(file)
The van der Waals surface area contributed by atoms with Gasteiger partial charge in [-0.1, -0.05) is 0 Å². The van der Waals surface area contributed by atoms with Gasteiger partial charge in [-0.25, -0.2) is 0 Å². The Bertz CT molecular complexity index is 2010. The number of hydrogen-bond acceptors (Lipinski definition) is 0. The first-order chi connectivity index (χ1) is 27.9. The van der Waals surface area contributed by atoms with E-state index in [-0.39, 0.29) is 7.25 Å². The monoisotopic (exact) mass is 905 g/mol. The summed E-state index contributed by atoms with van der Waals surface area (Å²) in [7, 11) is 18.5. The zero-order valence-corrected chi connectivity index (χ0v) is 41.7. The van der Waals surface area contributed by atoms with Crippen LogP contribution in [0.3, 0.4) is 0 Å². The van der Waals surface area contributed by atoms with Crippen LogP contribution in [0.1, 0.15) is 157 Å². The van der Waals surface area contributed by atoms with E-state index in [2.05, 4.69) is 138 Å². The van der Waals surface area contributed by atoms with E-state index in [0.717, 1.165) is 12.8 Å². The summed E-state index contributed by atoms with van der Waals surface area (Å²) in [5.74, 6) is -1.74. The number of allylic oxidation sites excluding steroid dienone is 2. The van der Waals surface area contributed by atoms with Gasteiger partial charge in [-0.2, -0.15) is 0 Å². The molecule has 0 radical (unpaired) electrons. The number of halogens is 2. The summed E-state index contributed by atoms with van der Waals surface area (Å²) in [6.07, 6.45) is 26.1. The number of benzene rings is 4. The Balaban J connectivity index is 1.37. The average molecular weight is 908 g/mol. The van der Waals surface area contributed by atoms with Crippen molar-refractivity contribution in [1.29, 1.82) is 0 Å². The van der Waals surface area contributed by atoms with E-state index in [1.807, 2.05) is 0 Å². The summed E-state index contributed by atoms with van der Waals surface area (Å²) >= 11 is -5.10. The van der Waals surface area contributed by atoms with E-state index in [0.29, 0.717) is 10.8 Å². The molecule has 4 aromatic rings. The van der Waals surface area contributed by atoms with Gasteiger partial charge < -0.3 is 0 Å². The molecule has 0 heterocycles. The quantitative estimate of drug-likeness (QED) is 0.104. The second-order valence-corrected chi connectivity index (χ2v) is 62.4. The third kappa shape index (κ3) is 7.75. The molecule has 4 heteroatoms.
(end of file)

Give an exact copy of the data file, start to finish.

The van der Waals surface area contributed by atoms with Gasteiger partial charge in [-0.1, -0.05) is 0 Å². The van der Waals surface area contributed by atoms with Gasteiger partial charge in [-0.25, -0.2) is 0 Å². The Bertz CT molecular complexity index is 2010. The number of hydrogen-bond acceptors (Lipinski definition) is 0. The first-order chi connectivity index (χ1) is 27.9. The van der Waals surface area contributed by atoms with E-state index in [-0.39, 0.29) is 7.25 Å². The monoisotopic (exact) mass is 905 g/mol. The summed E-state index contributed by atoms with van der Waals surface area (Å²) in [7, 11) is 18.5. The zero-order valence-corrected chi connectivity index (χ0v) is 41.7. The van der Waals surface area contributed by atoms with Crippen LogP contribution in [0.3, 0.4) is 0 Å². The van der Waals surface area contributed by atoms with Crippen LogP contribution in [0.1, 0.15) is 157 Å². The van der Waals surface area contributed by atoms with E-state index in [2.05, 4.69) is 138 Å². The van der Waals surface area contributed by atoms with E-state index in [0.717, 1.165) is 12.8 Å². The summed E-state index contributed by atoms with van der Waals surface area (Å²) in [5.74, 6) is -1.74. The number of allylic oxidation sites excluding steroid dienone is 2. The van der Waals surface area contributed by atoms with Gasteiger partial charge in [-0.2, -0.15) is 0 Å². The molecule has 0 radical (unpaired) electrons. The number of halogens is 2. The summed E-state index contributed by atoms with van der Waals surface area (Å²) in [6.07, 6.45) is 26.1. The number of benzene rings is 4. The Balaban J connectivity index is 1.37. The average molecular weight is 908 g/mol. The van der Waals surface area contributed by atoms with Crippen molar-refractivity contribution in [1.29, 1.82) is 0 Å². The van der Waals surface area contributed by atoms with E-state index in [1.807, 2.05) is 0 Å². The summed E-state index contributed by atoms with van der Waals surface area (Å²) >= 11 is -5.10. The van der Waals surface area contributed by atoms with E-state index in [0.29, 0.717) is 10.8 Å². The molecule has 4 aromatic rings. The van der Waals surface area contributed by atoms with Gasteiger partial charge < -0.3 is 0 Å². The molecule has 0 heterocycles. The quantitative estimate of drug-likeness (QED) is 0.104. The second-order valence-corrected chi connectivity index (χ2v) is 62.4. The third kappa shape index (κ3) is 7.75. The molecule has 4 heteroatoms.